The two dominant political parties that have been under public pressure regarding their position on corruption stand to do well in the forthcoming elections, while the DA will have to hang on for dear life, writes Ralph Mathekga.
The 2019 general elections are poised to be a battle between the ANC and the EFF; the proverbial David and Goliath.
A shocking point of the forthcoming elections is the poor showing by South Africa's most experienced opposition party, the Democratic Alliance (DA) in the build-up.
The elections will be about how much stronger the Ramaphosa-led ANC will perform and how much reward the EFF will attain for all the noise they have been making since the 2014 elections. Unfortunately for the DA, the party will need to aim only for maintenance of its current electoral hold. Indeed, electoral growth is becoming increasingly elusive for the DA as the elections approach.
There are strange things about the 2019 elections. The two dominant political parties that have been under public pressure regarding their position on corruption stand to do well in the forthcoming elections. The ANC is battling mounting allegations of corruption as revealed in various inquiries that are underway. Despite all this, it recently polled above 60% which means that the party will maintain its electoral hold.
It also means that everything that has happened in the country in the last nine years will not matter, despite Ramaphosa's "nine wasted years" outburst.
The EFF has faced its own problems regarding allegations of corruption relating to the VBS bank. The party has denied allegations that its senior members benefitted unduly from the VBS looting. Its leaders are often in the spotlight due to allegations that they court controversial characters in society – alleged tobacco smugglers and so forth.
Despite criticisms that it is not genuine about anti-corruption, the leadership of the party has held together in what they consider a hostile media environment. As the elections come closer, the EFF leaders seem to focus much on how to discredit Ramaphosa's agenda of clean government.
Having become accustomed to mediocre opposition politics that flourished during Jacob Zuma's presidency, the EFF had to quickly right-size Ramaphosa and find a way to discredit him. They went for the easiest spot: Ramaphosa's relationship with the private sector.
I won't be surprised if the EFF files a class action suit against Lonmin's directors, just to drag Ramaphosa back into Marikana. Marikana is a tragedy that exposed a toxic relationship between political elites and the business community. With this in hand – the suspicion that Ramaphosa is there for the benefit of his business allies – the EFF will be back to a single-issue opposition path.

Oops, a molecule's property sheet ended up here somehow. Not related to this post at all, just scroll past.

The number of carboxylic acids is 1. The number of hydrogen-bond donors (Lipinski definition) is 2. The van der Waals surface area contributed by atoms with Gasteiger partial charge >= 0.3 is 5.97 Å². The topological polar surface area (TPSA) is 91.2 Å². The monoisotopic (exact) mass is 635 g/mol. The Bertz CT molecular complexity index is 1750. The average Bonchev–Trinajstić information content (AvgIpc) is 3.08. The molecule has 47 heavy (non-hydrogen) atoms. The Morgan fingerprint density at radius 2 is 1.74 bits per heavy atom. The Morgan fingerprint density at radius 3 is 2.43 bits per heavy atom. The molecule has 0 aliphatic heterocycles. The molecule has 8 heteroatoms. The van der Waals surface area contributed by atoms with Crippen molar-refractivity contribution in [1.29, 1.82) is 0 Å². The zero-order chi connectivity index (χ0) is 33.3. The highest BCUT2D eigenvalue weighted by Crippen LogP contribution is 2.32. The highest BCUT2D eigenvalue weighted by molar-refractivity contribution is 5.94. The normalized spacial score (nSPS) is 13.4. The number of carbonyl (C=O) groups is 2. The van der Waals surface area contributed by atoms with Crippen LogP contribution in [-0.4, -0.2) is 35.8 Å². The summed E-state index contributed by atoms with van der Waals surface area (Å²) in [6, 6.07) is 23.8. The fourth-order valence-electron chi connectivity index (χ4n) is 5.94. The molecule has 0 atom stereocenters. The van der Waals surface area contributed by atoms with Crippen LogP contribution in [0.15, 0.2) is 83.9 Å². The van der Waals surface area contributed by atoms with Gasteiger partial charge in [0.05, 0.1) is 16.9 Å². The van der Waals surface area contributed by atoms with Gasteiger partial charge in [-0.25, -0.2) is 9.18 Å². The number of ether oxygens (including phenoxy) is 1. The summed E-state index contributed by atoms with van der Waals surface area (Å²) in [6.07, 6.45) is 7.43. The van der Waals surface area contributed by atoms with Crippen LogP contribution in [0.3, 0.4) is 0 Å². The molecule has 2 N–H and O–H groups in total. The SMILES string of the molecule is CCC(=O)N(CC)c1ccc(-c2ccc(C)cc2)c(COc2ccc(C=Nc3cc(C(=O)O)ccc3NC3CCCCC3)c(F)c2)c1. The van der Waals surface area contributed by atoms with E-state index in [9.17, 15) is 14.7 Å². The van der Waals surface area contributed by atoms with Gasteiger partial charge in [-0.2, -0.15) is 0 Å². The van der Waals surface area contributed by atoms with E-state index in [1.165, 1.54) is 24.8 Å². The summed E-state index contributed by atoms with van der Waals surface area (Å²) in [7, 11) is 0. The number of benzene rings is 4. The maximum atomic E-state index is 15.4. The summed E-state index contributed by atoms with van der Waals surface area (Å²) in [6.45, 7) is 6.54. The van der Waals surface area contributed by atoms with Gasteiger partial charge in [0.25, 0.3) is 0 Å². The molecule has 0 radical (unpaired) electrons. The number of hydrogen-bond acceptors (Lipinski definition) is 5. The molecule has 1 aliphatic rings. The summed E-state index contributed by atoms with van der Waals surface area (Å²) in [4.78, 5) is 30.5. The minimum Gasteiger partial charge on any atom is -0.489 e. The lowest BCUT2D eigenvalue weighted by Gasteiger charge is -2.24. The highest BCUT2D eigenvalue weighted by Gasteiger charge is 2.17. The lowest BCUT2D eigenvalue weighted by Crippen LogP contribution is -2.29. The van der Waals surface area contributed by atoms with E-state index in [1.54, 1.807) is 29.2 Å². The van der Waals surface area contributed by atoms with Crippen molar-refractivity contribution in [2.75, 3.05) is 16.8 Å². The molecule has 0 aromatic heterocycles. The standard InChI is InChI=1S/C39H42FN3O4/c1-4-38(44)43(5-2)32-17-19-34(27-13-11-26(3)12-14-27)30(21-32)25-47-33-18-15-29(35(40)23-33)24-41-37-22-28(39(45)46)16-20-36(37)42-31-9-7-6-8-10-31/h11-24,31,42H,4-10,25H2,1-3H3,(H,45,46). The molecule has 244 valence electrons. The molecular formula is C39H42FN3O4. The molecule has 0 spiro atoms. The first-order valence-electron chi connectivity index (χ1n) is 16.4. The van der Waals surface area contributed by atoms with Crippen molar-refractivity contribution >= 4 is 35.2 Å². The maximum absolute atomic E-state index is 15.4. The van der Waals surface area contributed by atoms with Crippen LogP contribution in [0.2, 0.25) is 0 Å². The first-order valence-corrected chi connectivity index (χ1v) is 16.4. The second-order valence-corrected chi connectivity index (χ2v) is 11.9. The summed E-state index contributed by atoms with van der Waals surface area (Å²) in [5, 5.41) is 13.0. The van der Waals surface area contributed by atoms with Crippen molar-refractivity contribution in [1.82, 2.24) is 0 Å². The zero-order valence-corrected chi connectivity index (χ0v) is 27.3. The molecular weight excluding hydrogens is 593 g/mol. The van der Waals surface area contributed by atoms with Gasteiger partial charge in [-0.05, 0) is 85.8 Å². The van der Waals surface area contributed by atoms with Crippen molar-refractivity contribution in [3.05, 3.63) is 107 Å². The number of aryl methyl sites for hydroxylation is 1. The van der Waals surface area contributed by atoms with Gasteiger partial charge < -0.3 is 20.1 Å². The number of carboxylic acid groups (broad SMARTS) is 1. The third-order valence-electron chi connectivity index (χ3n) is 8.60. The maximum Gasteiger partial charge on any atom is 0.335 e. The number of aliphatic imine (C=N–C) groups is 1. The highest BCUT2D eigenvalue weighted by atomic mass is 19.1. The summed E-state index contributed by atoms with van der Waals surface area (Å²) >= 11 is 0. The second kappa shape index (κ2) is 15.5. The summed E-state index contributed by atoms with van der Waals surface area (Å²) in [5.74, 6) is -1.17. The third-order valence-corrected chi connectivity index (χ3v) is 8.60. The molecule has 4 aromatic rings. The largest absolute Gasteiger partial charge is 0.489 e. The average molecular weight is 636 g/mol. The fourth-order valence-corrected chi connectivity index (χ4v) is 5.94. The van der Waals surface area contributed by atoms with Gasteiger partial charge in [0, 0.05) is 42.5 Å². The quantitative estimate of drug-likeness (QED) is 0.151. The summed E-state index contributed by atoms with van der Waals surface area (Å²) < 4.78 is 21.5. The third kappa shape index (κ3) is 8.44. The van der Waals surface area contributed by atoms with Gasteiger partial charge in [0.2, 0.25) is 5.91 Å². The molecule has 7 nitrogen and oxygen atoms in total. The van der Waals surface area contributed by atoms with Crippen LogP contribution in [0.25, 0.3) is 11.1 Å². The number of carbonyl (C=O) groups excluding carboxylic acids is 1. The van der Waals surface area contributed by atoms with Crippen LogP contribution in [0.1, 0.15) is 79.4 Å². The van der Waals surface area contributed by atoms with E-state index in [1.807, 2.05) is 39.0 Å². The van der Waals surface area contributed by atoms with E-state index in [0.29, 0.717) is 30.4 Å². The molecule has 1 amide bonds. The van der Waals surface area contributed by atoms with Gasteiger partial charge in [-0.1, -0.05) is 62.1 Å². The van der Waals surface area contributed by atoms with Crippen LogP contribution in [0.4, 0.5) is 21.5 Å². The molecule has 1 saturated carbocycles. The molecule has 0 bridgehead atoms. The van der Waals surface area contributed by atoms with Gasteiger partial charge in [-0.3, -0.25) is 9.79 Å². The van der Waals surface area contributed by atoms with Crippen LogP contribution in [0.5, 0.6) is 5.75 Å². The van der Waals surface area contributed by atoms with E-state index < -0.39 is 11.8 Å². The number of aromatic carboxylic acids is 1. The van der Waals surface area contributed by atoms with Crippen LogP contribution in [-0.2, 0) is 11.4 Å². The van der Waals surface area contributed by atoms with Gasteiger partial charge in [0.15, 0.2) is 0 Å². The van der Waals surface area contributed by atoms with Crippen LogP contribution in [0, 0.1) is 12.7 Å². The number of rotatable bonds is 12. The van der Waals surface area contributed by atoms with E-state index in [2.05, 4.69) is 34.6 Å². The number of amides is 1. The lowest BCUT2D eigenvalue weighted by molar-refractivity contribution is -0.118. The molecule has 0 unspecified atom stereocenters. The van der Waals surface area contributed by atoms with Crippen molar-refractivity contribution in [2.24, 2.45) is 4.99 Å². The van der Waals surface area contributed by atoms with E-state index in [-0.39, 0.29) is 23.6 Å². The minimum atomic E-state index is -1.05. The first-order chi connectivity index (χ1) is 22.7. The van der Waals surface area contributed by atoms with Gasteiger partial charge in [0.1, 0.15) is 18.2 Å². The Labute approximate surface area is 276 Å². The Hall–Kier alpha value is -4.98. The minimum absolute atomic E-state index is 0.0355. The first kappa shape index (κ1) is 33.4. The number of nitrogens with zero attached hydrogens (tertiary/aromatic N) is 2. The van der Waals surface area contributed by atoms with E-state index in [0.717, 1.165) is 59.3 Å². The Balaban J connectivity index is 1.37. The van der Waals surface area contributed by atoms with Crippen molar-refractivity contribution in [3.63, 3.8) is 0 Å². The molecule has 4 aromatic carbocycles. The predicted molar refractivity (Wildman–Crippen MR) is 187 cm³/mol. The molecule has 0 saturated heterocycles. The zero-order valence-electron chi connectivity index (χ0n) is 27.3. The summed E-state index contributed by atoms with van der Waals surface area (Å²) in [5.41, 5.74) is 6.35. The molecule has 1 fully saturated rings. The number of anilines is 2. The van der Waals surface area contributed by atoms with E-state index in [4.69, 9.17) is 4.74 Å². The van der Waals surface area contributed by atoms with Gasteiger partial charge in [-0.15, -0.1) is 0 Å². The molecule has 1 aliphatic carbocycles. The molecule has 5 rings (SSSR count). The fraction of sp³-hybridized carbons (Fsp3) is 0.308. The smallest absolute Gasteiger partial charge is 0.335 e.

But the EFF has managed to renew itself quickly since Zuma left office.
On the other side of the opposition is the DA, a party that has not been able to find itself since Zuma left office back in February 2018. The DA has been preoccupied with internal squabbles; things that could have been processed way better than has been the case. For example, a regional matter relating to the removal of Patricia de Lille as the mayor of Cape Town became a national matter begging questions about the party's appreciation of non-white members.
The DA went to their 2018 elective conference a divided party on matters related to race as a factor in determining economic opportunities. It is also finding it difficult to explain their strategic interest in governing some metros through coalitions with the EFF, a party that often offends DA constituents.
If one compares the moral challenges confronted by the ANC and the EFF respectively, the issues that the DA have been struggling with look very minor. There is no doubt that the DA must address the question regarding how to craft its identity as a party that can be trusted to govern at national level, beyond governing municipalities and one province.
If the DA were to find itself in power next week, my guess is that the party would not know what to do. The DA would enthusiastically implement ANC policies while figuring out what it stands for.
Despite all of this and in comparison, the DA should not be punished for those mistakes in the sense that those are relatively lesser transgressions compared to allegations against the ANC and the EFF, respectively.
Failure of the DA to grow in the May 8th elections will also signal that the party would most likely lose its legitimacy as an opposition. Its opposition style would have been disapproved.
In the likely event of the EFF attaining more than 10% electoral support, it will have serious implications for the DA's standing as the official leader of the opposition. Poor performance of the party in the forthcoming elections will redraw the boundaries regarding what type of opposition politics is wanted by the electorates.
With the decline of the DA, the EFF will become more influential in defining opposition politics in South Africa. That will change South Africa's politics tremendously.
- Ralph Mathekga is a senior researcher at UWC's Centre for Humanities Research, and author of When Zuma Goes and Ramaphosa's Turn.
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